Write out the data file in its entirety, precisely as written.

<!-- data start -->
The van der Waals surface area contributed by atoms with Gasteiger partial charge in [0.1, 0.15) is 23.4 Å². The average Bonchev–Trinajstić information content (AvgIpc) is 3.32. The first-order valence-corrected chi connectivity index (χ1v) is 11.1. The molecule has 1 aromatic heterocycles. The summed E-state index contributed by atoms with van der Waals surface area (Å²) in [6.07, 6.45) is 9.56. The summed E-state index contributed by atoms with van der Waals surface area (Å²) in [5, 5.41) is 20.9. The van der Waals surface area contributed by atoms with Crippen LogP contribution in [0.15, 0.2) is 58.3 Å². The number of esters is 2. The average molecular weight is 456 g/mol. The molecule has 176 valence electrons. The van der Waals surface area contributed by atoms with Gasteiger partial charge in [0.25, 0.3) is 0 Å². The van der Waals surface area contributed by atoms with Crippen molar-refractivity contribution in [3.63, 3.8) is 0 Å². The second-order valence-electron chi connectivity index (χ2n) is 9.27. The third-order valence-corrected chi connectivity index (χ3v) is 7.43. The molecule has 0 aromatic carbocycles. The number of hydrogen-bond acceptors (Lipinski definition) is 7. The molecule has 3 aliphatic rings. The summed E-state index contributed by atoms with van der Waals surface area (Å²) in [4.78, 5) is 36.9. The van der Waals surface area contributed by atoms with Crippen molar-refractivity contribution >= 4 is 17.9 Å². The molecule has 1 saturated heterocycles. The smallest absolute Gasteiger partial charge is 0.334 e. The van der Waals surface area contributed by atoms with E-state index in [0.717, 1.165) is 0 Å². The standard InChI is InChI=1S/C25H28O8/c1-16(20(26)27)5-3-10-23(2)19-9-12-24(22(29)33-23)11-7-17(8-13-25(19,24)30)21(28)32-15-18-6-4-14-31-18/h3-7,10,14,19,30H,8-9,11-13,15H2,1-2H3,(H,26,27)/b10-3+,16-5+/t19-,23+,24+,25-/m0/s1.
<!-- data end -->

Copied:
The van der Waals surface area contributed by atoms with Gasteiger partial charge in [0.1, 0.15) is 23.4 Å². The average Bonchev–Trinajstić information content (AvgIpc) is 3.32. The first-order valence-corrected chi connectivity index (χ1v) is 11.1. The molecule has 1 aromatic heterocycles. The summed E-state index contributed by atoms with van der Waals surface area (Å²) in [6.07, 6.45) is 9.56. The summed E-state index contributed by atoms with van der Waals surface area (Å²) in [5, 5.41) is 20.9. The van der Waals surface area contributed by atoms with Crippen LogP contribution in [0.15, 0.2) is 58.3 Å². The number of esters is 2. The average molecular weight is 456 g/mol. The molecule has 176 valence electrons. The van der Waals surface area contributed by atoms with Gasteiger partial charge in [0.25, 0.3) is 0 Å². The van der Waals surface area contributed by atoms with Crippen molar-refractivity contribution in [3.63, 3.8) is 0 Å². The second-order valence-electron chi connectivity index (χ2n) is 9.27. The third-order valence-corrected chi connectivity index (χ3v) is 7.43. The molecule has 0 aromatic carbocycles. The number of hydrogen-bond acceptors (Lipinski definition) is 7. The molecule has 3 aliphatic rings. The summed E-state index contributed by atoms with van der Waals surface area (Å²) in [4.78, 5) is 36.9. The van der Waals surface area contributed by atoms with Crippen molar-refractivity contribution >= 4 is 17.9 Å². The molecule has 1 saturated heterocycles. The smallest absolute Gasteiger partial charge is 0.334 e. The van der Waals surface area contributed by atoms with E-state index in [0.717, 1.165) is 0 Å². The standard InChI is InChI=1S/C25H28O8/c1-16(20(26)27)5-3-10-23(2)19-9-12-24(22(29)33-23)11-7-17(8-13-25(19,24)30)21(28)32-15-18-6-4-14-31-18/h3-7,10,14,19,30H,8-9,11-13,15H2,1-2H3,(H,26,27)/b10-3+,16-5+/t19-,23+,24+,25-/m0/s1.